There’s something irresistibly charming about good animated children’s fantasy. Free from the limitations of practical production, creators are able to create bright netherworlds and distinct art styles that appeal to the eyes of children and adults alike. Plus, they lack a veneer of cynical hyper-awareness that so many animated adult shows create to justify their use of the medium. Without it, these series have room to play with common archetypes and broad thematic strokes outside of 21st century context — all without shutting out young fans in the process.
DreamWorks’ “She-Ra and the Princesses of Power” manages to pull off this duality wonderfully, even with the added pressure of updating its predecessor for 2018. The character of Adora/She-Ra (originally portrayed by Melendy Britt) was rolled out in 1985 as a “girl version” of the wildly popular “He-Man and the Masters of the Universe.” After years of tight commercial regulation, toy company Mattel was able to package He-Man and his toy box posse into a moralistic cartoon tie-in — its success later spawned “She-Ra: Princess of Power.”
Like her twin brother, He-Man, Adora was a royal with a magic sword that allowed her to transform into a mythical heroine to fight baddies. However, this also meant that she existed solely in relation to him and his Mary Sue-esque market appeal — where He-Man was comically muscular and indestructible, She-Ra was voluptuous and coyly self-assured.
The new “She-Ra” showrunner, Noelle Stevenson wasn’t even born when Adora first waged battle within the planet of Etheria. And maybe it’s the 26-year-old’s fresh vision of the original that allows the reboot to breathe so well on its own.
In Stevenson’s story, Adora is still a skilled warrior who defects from the colonialist “Evil Horde” that raised her in order to recruit other princesses with the help of her alter ego. Where the first She-Ra was presented as an alluringly confident superhero, the new one (Aimee Carerro from “Elena of Avalor”) is a scrappy teenage orphan dealing with anxiety and self-doubt after her discovery of She-Ra turns her life upside down.
Even as Adora dedicates herself to reforming the “Princess Alliance” and fighting the Horde with her new friends Glimmer (Karen Fukuhara) and Bow (Marcus Scribner), she’s forced to reckon with loss — especially of the deep bond she shared with her ex-best friend Catra (AJ Michalka), who is tasked with bringing her back to the Horde.
Adora, Glimmer and Bow’s mission inevitably takes them across Etheria and into the various lands in which the other princesses reside. Apart from keeping the first season’s 13 episodes distinct and fresh, these forays also give the show’s artists a chance to shine. In order to update the ‘80s characters’ monogamous, Barbie-inspired appearances, Stevenson hand-picked several young illustrators that she admired.
The result is an overwhelmingly-female ensemble of characters that come in all shapes, sizes, colors and ages — the dry-humored mermaid Mermista (“Crazy Ex Girlfriend” star Vella Lovell) and eclectic inventor Entrapta (Christine Woods) are standouts. As is often the case when a beloved franchise resurfaces, “She-Ra and the Princesses of Power” received backlash from male fans of the ‘80s cartoon when the designs first surfaced.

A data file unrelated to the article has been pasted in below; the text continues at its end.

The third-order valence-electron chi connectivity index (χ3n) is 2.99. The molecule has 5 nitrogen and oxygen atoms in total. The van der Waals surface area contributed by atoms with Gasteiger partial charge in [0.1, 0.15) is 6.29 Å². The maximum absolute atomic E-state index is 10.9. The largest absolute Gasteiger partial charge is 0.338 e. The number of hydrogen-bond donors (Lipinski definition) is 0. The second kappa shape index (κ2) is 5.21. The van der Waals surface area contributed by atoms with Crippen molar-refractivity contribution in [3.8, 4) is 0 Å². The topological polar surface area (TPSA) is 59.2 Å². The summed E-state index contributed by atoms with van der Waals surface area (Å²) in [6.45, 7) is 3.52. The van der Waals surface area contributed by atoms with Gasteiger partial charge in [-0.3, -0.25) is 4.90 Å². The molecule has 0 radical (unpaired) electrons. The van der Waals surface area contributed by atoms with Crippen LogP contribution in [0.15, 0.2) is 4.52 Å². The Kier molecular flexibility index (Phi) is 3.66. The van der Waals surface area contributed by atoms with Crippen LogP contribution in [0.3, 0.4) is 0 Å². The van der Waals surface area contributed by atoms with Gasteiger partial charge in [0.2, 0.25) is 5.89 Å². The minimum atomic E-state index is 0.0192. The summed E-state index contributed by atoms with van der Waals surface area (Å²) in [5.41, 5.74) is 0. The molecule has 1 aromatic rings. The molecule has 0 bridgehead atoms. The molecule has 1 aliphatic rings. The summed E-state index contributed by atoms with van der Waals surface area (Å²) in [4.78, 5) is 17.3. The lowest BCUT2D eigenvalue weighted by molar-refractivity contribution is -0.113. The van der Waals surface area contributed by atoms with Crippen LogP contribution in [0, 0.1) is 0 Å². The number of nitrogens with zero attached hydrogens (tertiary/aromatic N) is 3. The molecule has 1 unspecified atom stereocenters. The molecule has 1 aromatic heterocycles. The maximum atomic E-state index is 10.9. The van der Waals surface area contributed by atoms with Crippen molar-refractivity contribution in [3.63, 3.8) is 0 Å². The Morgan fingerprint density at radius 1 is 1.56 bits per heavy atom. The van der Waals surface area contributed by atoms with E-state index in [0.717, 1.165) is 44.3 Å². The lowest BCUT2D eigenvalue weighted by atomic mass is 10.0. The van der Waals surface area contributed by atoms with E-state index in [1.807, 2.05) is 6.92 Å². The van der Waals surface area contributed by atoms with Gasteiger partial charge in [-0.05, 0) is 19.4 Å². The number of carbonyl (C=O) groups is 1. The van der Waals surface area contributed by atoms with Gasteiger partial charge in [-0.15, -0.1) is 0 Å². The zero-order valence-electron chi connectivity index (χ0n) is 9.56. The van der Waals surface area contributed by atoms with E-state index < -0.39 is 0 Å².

But in an era where so much hay has been made about how media’s idealized depictions of women affect children, an operatic fantasy devoid of gender expectations and the male gaze still feels exhilaratingly different. This is also important to note given that only 25 percent of animation creatives are women. It doesn’t hurt that this matriarchal world also results in one of the loveliest reverse-Bechdel Test failures since “Orphan Black.”
Following in the footsteps of shows like “Steven Universe” and “The Legend of Korra,” “She-Ra” also imbues its pop-fantasy glitz with underlying queerness. While the show’s title might revolve around She-Ra and her fellow princesses, the rich exploration of Adora and Catra’s friends-to-enemies dynamic is the heart that propels the first season.
There is tangible tension and longing behind the raw, childhood friendship that underscores their conflict — in one scene, Catra pulls Adora close and dips her while wearing a scarlet suit! And no one instinctively reaches for their casual friend’s hand all the time!
Apart from a pair of girlfriends (one of whom is voiced by Sandra Oh), “She-Ra” has been refreshingly free of explicit romantic plotlines thus far. However, Stevenson has noted in interviews that, like her previous work, the series will build on “explicitly LGBT themes.” Well hello, future Catra redemption arc — let’s celebrate that!
The care that the “She-Ra” team puts into balancing fantastical innocence and emotionally-demanding arcs is ultimately what saves the show from becoming an inconsistent cartoon littered with garish ploys for kids’ attention. I mean, we’re living in a world where everyone who sat through “Olaf’s Frozen Adventure” less than a year ago is now eligible for veteran discounts!
But whether the characters of “She-Ra” are staving off a Horde attack or attending a mandatory princess prom — such is life — the strong voice-acting and warm wit of the series’ scripts make the world of the show believably immersive nonetheless. The resolution of the first season feels unfortunately predictable, but if Stevenson’s lush vision of Adora’s universe is any indication, she’s just getting started.